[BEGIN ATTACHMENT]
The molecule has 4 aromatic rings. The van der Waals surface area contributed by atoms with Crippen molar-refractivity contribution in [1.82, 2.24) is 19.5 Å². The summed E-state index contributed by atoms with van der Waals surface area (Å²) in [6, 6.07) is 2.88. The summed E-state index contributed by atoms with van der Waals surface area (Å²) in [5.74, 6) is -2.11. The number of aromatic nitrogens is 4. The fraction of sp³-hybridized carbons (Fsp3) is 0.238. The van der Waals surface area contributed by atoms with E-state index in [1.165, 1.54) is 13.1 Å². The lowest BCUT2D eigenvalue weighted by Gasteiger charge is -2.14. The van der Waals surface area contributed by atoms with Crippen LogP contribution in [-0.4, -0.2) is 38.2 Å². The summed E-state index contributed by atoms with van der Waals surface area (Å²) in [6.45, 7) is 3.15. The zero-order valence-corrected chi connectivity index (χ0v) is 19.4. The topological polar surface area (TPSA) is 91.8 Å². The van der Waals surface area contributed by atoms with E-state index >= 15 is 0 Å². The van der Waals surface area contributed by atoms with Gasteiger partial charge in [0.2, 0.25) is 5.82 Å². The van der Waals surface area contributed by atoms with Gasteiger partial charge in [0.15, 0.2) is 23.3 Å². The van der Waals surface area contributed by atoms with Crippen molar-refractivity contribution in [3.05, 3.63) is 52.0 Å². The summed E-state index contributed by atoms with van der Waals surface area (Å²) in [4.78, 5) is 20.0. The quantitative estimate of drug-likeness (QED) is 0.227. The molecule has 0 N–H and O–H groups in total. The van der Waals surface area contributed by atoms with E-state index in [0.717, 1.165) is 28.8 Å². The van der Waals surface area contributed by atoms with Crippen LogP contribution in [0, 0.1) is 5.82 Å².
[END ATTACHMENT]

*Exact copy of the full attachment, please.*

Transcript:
The molecule has 4 aromatic rings. The van der Waals surface area contributed by atoms with Crippen molar-refractivity contribution in [1.82, 2.24) is 19.5 Å². The summed E-state index contributed by atoms with van der Waals surface area (Å²) in [6, 6.07) is 2.88. The summed E-state index contributed by atoms with van der Waals surface area (Å²) in [5.74, 6) is -2.11. The number of aromatic nitrogens is 4. The fraction of sp³-hybridized carbons (Fsp3) is 0.238. The van der Waals surface area contributed by atoms with E-state index in [1.165, 1.54) is 13.1 Å². The lowest BCUT2D eigenvalue weighted by Gasteiger charge is -2.14. The van der Waals surface area contributed by atoms with Crippen LogP contribution in [-0.4, -0.2) is 38.2 Å². The summed E-state index contributed by atoms with van der Waals surface area (Å²) in [6.45, 7) is 3.15. The zero-order valence-corrected chi connectivity index (χ0v) is 19.4. The topological polar surface area (TPSA) is 91.8 Å². The van der Waals surface area contributed by atoms with E-state index >= 15 is 0 Å². The van der Waals surface area contributed by atoms with Gasteiger partial charge in [0.2, 0.25) is 5.82 Å². The van der Waals surface area contributed by atoms with Gasteiger partial charge in [0.15, 0.2) is 23.3 Å². The van der Waals surface area contributed by atoms with Crippen molar-refractivity contribution in [3.05, 3.63) is 52.0 Å². The summed E-state index contributed by atoms with van der Waals surface area (Å²) in [4.78, 5) is 20.0. The quantitative estimate of drug-likeness (QED) is 0.227. The molecule has 0 N–H and O–H groups in total. The van der Waals surface area contributed by atoms with E-state index in [0.717, 1.165) is 28.8 Å². The van der Waals surface area contributed by atoms with Crippen LogP contribution in [0, 0.1) is 5.82 Å².